In this Oct. 9, 2013 photo, former Chicago Police Sgt. Ronald Watts, right, leaves the Dirksen U. S. Courthouse after being sentenced to 22 months in prison. Chicago has paid out more than $650 million in police misconduct cases in the last 15 years or so, and that the expenditure is expected to be even more. (Phil Velasquez/Chicago Tribune via AP)
A former Chicago police officer — who risked her own safety to help nab a corrupt officer to extort money from the city of the poorest and the planting of drugs on those who refused to pay — will have her story featured Friday on the CBS series “Whistleblowers.”
Shannon Spalding says she had her tires slashed and had been repeatedly threatened while they helped build the case against a corrupt team of officers run by former Sgt. Ronald Watt.
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“Someone is trying to kill me,” she replied, ” she said. “When I signed up for this job, I knew that I would have to lay my life, but I never thought that I would have to worry about the fact that a fellow officer to do that for me.”
Spalding, who joined the Chicago Police department in 1996, said she spent time in a number of the most violent neighborhoods. To survive, she remembered leaning on veteran police if Watts.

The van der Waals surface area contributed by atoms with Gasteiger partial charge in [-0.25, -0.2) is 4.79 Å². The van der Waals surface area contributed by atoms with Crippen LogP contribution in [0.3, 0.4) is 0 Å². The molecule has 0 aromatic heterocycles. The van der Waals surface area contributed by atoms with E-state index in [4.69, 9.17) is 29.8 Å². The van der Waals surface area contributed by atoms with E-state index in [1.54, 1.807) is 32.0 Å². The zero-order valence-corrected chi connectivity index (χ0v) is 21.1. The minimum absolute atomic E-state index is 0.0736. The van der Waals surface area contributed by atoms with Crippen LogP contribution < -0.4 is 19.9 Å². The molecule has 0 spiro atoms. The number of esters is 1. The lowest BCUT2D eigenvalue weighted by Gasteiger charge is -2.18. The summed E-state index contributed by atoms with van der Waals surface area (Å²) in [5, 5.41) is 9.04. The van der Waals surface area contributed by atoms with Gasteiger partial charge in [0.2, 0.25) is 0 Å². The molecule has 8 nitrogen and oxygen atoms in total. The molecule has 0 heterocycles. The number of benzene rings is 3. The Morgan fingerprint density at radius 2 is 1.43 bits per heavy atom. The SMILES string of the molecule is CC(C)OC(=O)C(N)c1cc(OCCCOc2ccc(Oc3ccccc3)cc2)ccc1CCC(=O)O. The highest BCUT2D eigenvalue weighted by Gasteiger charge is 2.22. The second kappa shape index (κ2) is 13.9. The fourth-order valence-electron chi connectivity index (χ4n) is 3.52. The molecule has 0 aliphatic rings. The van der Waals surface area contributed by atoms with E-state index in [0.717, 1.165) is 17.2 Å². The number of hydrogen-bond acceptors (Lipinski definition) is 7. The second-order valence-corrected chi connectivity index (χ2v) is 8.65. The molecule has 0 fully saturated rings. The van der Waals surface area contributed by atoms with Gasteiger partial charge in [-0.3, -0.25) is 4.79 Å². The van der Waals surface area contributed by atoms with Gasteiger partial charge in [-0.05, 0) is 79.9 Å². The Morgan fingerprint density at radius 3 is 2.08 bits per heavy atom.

“I thought he was battling the crime, and he did it with finesse and grace,” she said.
But about ten years later, during an undercover assignment in the narcotics division, she began to see Watts in a different light.
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Spalding said she began worrying rumors as she and her partner would make an arrest with a suspect who says something in the lines of: “I can’t believe that you’re going to arrest me as one of your own is actually the run of the narcotics side,” answered she said.
After some digging, Spalding learned of the payment is met: Watt and his group would pose a threat to plant drugs on the residents of the Ida B. Wells projects, which do not go along with their rules — and that kind of harassment went on for years.
Spalding was faced with a decision.
“If we don’t report this criminal behavior we are absolutely not better than a Watt or one of these other corrupt officials. And if we do that, we can just end our careers and put us in danger,” she said.
In the end, she and her partner went to the FBI.
“My biggest fear was that, because this was a long…criminal enterprise…I felt that we would be set for the dead,” she said.
Eventually, though, Watts and one of his officers, Kallat Mohammed, were arrested after they were caught stealing $5,200 from a drug courier — who also happened to Spalding’s informant and was wearing a wire at the time.
Watts was sentenced to 22 months in prison, while Mohammed received a period of 18 months in jail.
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Since their arrest, 60 Chicagoans who were wrongfully arrested by Watts and his team are acquitted.